[SOLVED] An example: link to an external CSON file in 'init.coffee'


#1

Hello.

I must be asking the wrong questions,
as Lady Google is currently not giving me the hints I am hoping for…

I hope to construct a little code piece in init.coffee that needs to use a look-up table.
The idea is to use an external CSON file for that.

Could someone please show me what to do to include the CSON file into the coffeescript code. A web search term would help too. I assume it is not needed to include external dependency as Atom already uses CSON files for their own internal configurations.

Thank you for your attention.
-Dan


#2

This package is what Atom uses. Your code would start something like:

CSON = require 'season'

atom.commands.add 'atom-workspace', 'custom:log-keys', ->
    CSON.readFile "C:/Users/<name>/.atom/keymap.cson", (err, data) ->
        console.log(data)

I tested this just now and it works perfectly, printing an object to my console with all of my keybindings.


#3

Thank you for providing a very helpful hint.
In my case I had to make a small change:

CSON = require './packages/language-markdown/node_modules/season'

The season package is not available to me in any other way.

I wonder… is it required to give the absolute file path for the file to be read? I have tried plainly keymap.cson, which did not work. This is strange as the above ./package/.... worked.

Cheers.


#4

Version 3 of the above example…

baseName = atom.getConfigDirPath() # try to overcome the custom position of the installation
CSON = require (baseName+'/packages/language-markdown/node_modules/season')

atom.commands.add 'atom-workspace', 'custom:log-keys', ->
  fileName = baseName + '/keymap.cson'
  CSON.readFile fileName, (err, data) ->
    console.log(data)

#5

Weird. I was able to get to it from init.coffee just using its name.

What about './keymap.cson'?


#6

Perhaps that has something to do with the fact that Atom is not loaded into my path.

Now that is the strange one… I tried that first earlier. That also does not work. Any way I can check what the working directory is at the moment the code is executed? (academical question)



Just for the sake of sharing…

# ./init.coffee
baseName = atom.getConfigDirPath() # try to overcome the custom position of the installation
CSON = require (baseName+'/packages/language-markdown/node_modules/season')

atom.commands.add 'atom-text-editor', 'test command', ->
  _string = "1 5 7 2 90 4 2"
  _fileName = baseName + "/customTools/dictionary.cson"
  CSON.readFile _fileName, (_err, _list) ->
    # console.log(_list)
    console.log _string.replace /(\w+)/g, (_get) ->
      x = _get
      for _key, _value of _list
        x = _value if _get == _key
      _get = x
# ./customTools/dictionary.cson
1 : 21
2 : 32
3 : 43
4 : 54
5 : 65
6 : 76
7 : 87
8 : 98
9 : 19

It is a trivialized example, but it is proof on concept for me. Coding I write for PLCs uses sequence numbers (integers). It happens regularly that I have to “move” stuff around. This will help with exchanging one number (or even a string word) from one to another.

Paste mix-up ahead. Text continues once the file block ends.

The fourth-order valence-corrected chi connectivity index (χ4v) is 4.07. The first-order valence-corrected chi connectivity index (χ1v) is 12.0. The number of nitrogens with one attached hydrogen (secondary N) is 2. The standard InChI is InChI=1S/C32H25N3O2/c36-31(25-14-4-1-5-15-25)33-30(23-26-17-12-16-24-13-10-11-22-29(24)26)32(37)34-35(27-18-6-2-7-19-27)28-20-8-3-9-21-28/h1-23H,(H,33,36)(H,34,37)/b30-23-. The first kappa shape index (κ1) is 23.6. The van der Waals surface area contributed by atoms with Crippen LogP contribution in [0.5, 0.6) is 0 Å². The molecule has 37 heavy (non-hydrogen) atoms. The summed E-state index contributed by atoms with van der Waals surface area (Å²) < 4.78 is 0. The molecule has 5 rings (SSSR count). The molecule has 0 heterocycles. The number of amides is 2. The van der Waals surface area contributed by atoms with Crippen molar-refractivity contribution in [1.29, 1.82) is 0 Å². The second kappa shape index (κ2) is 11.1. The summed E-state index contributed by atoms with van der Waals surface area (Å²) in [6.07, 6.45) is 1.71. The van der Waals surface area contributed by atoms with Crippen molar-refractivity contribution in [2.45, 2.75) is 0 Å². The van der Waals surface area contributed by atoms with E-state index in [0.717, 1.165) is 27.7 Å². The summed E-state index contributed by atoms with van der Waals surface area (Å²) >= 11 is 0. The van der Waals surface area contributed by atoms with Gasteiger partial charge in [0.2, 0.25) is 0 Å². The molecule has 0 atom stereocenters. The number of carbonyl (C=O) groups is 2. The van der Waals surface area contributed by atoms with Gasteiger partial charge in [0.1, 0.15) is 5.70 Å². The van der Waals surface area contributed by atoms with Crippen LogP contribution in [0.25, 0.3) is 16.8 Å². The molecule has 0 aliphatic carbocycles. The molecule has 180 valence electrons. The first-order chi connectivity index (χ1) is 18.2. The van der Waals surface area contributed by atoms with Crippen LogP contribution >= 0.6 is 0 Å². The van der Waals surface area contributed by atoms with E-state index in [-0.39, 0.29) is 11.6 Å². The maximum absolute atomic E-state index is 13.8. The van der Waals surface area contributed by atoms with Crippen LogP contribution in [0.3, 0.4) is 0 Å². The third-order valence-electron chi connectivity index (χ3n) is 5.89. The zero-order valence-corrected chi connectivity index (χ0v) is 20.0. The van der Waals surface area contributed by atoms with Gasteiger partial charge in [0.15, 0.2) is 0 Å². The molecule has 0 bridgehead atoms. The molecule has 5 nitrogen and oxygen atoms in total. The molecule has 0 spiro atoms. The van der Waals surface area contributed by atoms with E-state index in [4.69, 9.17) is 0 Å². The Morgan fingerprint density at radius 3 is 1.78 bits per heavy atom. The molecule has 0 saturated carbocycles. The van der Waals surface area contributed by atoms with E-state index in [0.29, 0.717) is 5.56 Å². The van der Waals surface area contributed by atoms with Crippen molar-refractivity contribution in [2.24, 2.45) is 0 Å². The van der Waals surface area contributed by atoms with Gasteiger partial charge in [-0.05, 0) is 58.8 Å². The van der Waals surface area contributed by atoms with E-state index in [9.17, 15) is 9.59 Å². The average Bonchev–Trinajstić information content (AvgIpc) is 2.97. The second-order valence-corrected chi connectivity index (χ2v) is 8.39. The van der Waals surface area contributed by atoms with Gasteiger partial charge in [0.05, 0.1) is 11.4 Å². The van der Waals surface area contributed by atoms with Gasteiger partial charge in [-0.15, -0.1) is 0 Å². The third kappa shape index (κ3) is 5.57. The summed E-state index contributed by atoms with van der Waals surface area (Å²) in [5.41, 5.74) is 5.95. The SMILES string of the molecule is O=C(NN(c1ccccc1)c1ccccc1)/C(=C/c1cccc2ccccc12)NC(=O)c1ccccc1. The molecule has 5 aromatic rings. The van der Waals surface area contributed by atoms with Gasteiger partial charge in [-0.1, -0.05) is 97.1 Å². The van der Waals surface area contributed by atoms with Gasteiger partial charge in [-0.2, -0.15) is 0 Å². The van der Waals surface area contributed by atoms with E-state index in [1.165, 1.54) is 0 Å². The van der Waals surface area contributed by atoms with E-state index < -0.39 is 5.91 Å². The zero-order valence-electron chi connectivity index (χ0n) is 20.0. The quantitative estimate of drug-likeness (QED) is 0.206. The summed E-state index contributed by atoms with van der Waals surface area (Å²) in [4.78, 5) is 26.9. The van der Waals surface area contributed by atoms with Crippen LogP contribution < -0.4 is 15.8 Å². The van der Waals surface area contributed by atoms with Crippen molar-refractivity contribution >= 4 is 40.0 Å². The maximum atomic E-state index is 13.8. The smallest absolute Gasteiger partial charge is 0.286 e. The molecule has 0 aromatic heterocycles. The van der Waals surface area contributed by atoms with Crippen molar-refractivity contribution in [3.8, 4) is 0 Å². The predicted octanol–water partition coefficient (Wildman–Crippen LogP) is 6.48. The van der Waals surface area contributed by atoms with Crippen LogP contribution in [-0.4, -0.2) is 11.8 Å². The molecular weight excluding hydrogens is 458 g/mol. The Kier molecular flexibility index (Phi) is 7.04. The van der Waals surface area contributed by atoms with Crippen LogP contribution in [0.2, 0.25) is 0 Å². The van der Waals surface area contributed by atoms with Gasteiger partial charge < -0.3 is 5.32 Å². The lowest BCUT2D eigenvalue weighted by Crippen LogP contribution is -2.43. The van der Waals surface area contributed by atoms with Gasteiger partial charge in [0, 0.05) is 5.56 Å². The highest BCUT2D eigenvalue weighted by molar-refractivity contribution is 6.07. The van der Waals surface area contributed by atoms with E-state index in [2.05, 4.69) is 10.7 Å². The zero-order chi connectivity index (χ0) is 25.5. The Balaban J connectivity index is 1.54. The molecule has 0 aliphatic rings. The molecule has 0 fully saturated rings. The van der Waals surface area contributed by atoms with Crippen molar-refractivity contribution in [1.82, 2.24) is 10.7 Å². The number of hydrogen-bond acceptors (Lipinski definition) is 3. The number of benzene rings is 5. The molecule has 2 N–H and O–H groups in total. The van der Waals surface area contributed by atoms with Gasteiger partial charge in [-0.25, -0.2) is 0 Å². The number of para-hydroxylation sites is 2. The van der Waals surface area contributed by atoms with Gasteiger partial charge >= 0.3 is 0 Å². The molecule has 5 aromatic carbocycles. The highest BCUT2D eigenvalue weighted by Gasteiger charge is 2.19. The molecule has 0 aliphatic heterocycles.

The next step is to replace _string with the text buffer or use scan from Atom’s API.

@DamnedScholar - my sincere thanks for your attention.


#7

Try this in the console:

fs = require('fs')
fs.realpath('.', (err, path) => console.log(path))

#8

Answer:
C:\Users\Dan\AppData\Local\atom\app-1.20.0
:thinking:


#9

Two thoughts:

  1. Wouldn’t it be simpler to create a package that has logic and data in one place?

  2. Everything would be easier if you just used Node’s native format: JSON:

    const data = require('path/to/data.json')


#10

(1)
A valid point.

I have not considered this before as…
a) The text manipulation tasks needed are very variable… depending on the PLC project at hand.
b) I am still feeling my way through what can be done.
c) I am still a bit apprehensive in creating a project. not claiming any logic to that

Granted it does not invalidate your suggestion as my goals can be achieved within (an unpublished) project.

(2)
I am not a fan of JSON. In this case it would not matter though as the dictionary is very straight forward. A valuable suggestion you have made.

When you use const I assume you are putting down Javascript. I further assume that Coffeescript will do the same and would not need const. Interesting… I would think that Coffeescript would have the same for CSON. I will do some tests soon.

Thank you for taking the time to make your contribution.


ADDITION:
The Coffeescript works when leaving out the const.

# init.coffee
atom.commands.add 'atom-text-editor', 'test command', ->
  _list = require('dict.json')  # no 'const'    this is not the real file path 
  _string = "1 5 7 2 90 4 2"
  console.log _string.replace /(\w+)/g, (_get) ->
    x = _get
    for _key, _value of _list
      x = _value if _get == _key
    _get = x

Noting the " and , in the dict.json file

{
  "1": "21", "2": "32", "3": "43", "4": "54", "5": "65", "6": "76", "7": "87", "8": "98", "9": "19"
}

#11

CoffeeScript has to be compiled into JavaScript before it can be run. A CSON file can be compiled into a JSON file when CS runs, but then you won’t be able to change the stored data and have those changes reflected in your program without running CS again. With season, you can read from and write to CSON files directly.


#12

Hello.

Many thanks for voicing the pros of using season. Your notes are important to me.

Using the JSON file is more in line with the needs of current task. It will be configure once, read once and use once per task.

If the task was morphed to more than a code piece; into a project, the season add-in becomes of advantage. It is especially the error checking that would make it attractive. Thereafter comes the ability to write values to the CSON file from some user input.

Bottom line… I am using the JSON file now, but is thankful for knowing what to do with the CSON file when the next phase comes up.

Best regards.